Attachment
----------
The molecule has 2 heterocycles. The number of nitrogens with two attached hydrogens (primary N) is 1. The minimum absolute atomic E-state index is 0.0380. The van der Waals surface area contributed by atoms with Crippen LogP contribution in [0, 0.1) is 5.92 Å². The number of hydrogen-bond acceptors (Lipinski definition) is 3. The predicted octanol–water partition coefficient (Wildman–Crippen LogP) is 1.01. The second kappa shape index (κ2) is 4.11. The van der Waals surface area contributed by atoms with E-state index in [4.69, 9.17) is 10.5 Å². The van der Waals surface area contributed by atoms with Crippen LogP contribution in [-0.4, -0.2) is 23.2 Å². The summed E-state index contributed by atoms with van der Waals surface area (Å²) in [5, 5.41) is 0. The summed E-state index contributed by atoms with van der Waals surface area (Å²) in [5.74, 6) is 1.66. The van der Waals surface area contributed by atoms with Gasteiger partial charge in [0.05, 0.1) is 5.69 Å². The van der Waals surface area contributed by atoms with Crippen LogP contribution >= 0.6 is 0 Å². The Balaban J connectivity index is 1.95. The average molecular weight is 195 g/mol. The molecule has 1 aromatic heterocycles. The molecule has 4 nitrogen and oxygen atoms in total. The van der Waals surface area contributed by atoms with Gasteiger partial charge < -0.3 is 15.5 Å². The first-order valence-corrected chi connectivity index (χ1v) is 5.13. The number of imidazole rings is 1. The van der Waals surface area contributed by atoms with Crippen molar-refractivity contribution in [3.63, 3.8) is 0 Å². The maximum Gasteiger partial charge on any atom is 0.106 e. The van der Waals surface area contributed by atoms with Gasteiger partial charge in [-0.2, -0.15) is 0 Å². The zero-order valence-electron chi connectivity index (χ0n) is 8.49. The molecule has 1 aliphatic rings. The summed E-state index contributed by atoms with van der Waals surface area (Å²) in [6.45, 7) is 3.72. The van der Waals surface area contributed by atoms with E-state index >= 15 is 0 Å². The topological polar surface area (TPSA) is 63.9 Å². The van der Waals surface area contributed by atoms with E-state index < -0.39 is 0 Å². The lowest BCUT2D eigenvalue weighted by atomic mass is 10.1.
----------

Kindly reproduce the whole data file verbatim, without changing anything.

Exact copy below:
The molecule has 2 heterocycles. The number of nitrogens with two attached hydrogens (primary N) is 1. The minimum absolute atomic E-state index is 0.0380. The van der Waals surface area contributed by atoms with Crippen LogP contribution in [0, 0.1) is 5.92 Å². The number of hydrogen-bond acceptors (Lipinski definition) is 3. The predicted octanol–water partition coefficient (Wildman–Crippen LogP) is 1.01. The second kappa shape index (κ2) is 4.11. The van der Waals surface area contributed by atoms with E-state index in [4.69, 9.17) is 10.5 Å². The van der Waals surface area contributed by atoms with Crippen LogP contribution in [-0.4, -0.2) is 23.2 Å². The summed E-state index contributed by atoms with van der Waals surface area (Å²) in [5, 5.41) is 0. The summed E-state index contributed by atoms with van der Waals surface area (Å²) in [5.74, 6) is 1.66. The van der Waals surface area contributed by atoms with Gasteiger partial charge in [0.05, 0.1) is 5.69 Å². The van der Waals surface area contributed by atoms with Crippen LogP contribution >= 0.6 is 0 Å². The Balaban J connectivity index is 1.95. The average molecular weight is 195 g/mol. The molecule has 1 aromatic heterocycles. The molecule has 4 nitrogen and oxygen atoms in total. The van der Waals surface area contributed by atoms with Gasteiger partial charge < -0.3 is 15.5 Å². The first-order valence-corrected chi connectivity index (χ1v) is 5.13. The number of imidazole rings is 1. The van der Waals surface area contributed by atoms with Crippen molar-refractivity contribution in [3.63, 3.8) is 0 Å². The maximum Gasteiger partial charge on any atom is 0.106 e. The van der Waals surface area contributed by atoms with Gasteiger partial charge in [-0.2, -0.15) is 0 Å². The zero-order valence-electron chi connectivity index (χ0n) is 8.49. The molecule has 1 aliphatic rings. The summed E-state index contributed by atoms with van der Waals surface area (Å²) in [6.45, 7) is 3.72. The van der Waals surface area contributed by atoms with E-state index >= 15 is 0 Å². The topological polar surface area (TPSA) is 63.9 Å². The van der Waals surface area contributed by atoms with E-state index < -0.39 is 0 Å². The lowest BCUT2D eigenvalue weighted by atomic mass is 10.1.